43 “When the unclean spirit has gone out of a person, it passes through waterless places seeking rest, but finds none. 44 Then it says, ‘I will return to my house from which I came.’ And when it comes, it finds the house empty, swept, and put in order. 45 Then it goes and brings with it seven other spirits more evil than itself, and they enter and dwell there, and the last state of that person is worse than the first. So also will it be with this evil generation.”
21 When a strong man, fully armed, guards his own palace, his goods are safe; 22 but when one stronger than he attacks him and overcomes him, he takes away his armor in which he trusted and divides his spoil. 23 Whoever is not with me is against me, and whoever does not gather with me scatters. 24 “When the unclean spirit has gone out of a person, it passes through waterless places seeking rest, and finding none it says, ‘I will return to my house from which I came.’ 25 And when it comes, it finds the house swept and put in order.26 Then it goes and brings seven other spirits more evil than itself, and they enter and dwell there. And the last state of that person is worse than the first.”
(1) Is it a literal event?
We need to start with a more general answer on why the Old Testament has no demons, but the three synoptic gospels and Acts do have eye witness accounts of exorcisms.
Please do not skip this link: Why do OT and NT teachings on demons appear to differ?
Now, having read the above link, the first and essential background to all New Testament demon questions, now back to this question:
The parable itself is further secondary proof against literal demons, since if Jesus literally believed and taught this then Jesus would invalidate every healing he ever made. For if he did mean this to be taken literally then it means all Jesus’ healing of mentally ill people were of no value because the demon could return.
As a third internal proof that this parable is not a literal event, it is often missed that Jesus explains the parable in Matthew 12 at verse 45 with “this evil generation”
45 Then it goes and brings with it seven other spirits more evil than itself, and they enter and dwell there, and the last state of that person is worse than the first. So also will it be with this evil generation.”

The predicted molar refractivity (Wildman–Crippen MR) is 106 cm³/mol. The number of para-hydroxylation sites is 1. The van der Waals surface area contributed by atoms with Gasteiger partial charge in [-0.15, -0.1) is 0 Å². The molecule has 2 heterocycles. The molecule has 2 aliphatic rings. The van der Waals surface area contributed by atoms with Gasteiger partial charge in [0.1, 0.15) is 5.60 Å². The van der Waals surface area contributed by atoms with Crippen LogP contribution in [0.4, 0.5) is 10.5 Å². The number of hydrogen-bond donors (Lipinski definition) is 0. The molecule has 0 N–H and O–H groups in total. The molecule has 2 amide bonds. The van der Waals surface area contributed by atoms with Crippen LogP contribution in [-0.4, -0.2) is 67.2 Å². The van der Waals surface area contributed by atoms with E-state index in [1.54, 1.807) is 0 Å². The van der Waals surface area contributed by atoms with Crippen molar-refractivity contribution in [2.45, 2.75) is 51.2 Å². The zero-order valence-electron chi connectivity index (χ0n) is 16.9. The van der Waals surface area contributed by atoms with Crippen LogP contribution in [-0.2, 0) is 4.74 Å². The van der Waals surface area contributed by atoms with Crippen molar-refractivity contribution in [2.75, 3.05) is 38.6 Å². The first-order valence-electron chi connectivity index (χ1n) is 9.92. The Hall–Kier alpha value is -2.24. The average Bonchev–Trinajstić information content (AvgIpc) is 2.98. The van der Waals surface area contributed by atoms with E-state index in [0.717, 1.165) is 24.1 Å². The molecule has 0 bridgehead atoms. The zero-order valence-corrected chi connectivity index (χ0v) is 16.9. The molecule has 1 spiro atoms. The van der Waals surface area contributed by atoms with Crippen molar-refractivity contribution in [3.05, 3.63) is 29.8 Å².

This explanation by Jesus of his own parable suggests that the clean house represents the nation of Israel after the cleansing work of John the Baptist and Jesus. And so it happened, After the beheading of John and crucifixion of Jesus the nation of Israel went from bad to worse till it was destroyed in AD70.
Christ’s parable also applied and applies today to individual Christians:
– 4 For it is impossible, in the case of those who have once been enlightened, who have tasted the heavenly gift, and have shared in the Holy Spirit, 5 and have tasted the goodness of the word of God and the powers of the age to come, 6 and then have fallen away, to restore them again to repentance, since they are crucifying once again the Son of God to their own harm and holding him up to contempt. (Hebrews 6:4-6)
(2) Why seven?
The idea of seven demons seems to have been a regular number association at the time. Mary Magdalene was thought to have had seven demons cast out:
And the twelve were with him, and also some women who had been healed of evil spirits and infirmities: Mary, called Magdalene, from whom seven demons had gone out, and Joanna, the wife of Chuza, Herod’s household manager, and Susanna, and many others, who provided for them out of their means. (Luke 8:1-3)
Similar references to seven demons are found in the so-called ‘Testament of Solomon’ – a book of Pharisee exorcism lore from the time of Jesus.
45. And I Solomon, on hearing this, said to him: “Tell me how thou dost discharge forth the fire? Out of what sources dost thou emit it?” And the spirit said to me: “From the Day-star . For here hath not yet been found that Elburion, to whom men offer prayers and kindle lights. And his name is invoked by the seven demons before me. And he cherishes them.”
There is also the inverse event in Acts 19:13-16 where one demon-possessed man beats up the seven sons of Sceva, Jewish exorcists. Of course seven is a positive number also in the Bible but in this case it looks from the description of Mary Magdalene that “seven demons” was simply the convention for saying “very demonized”.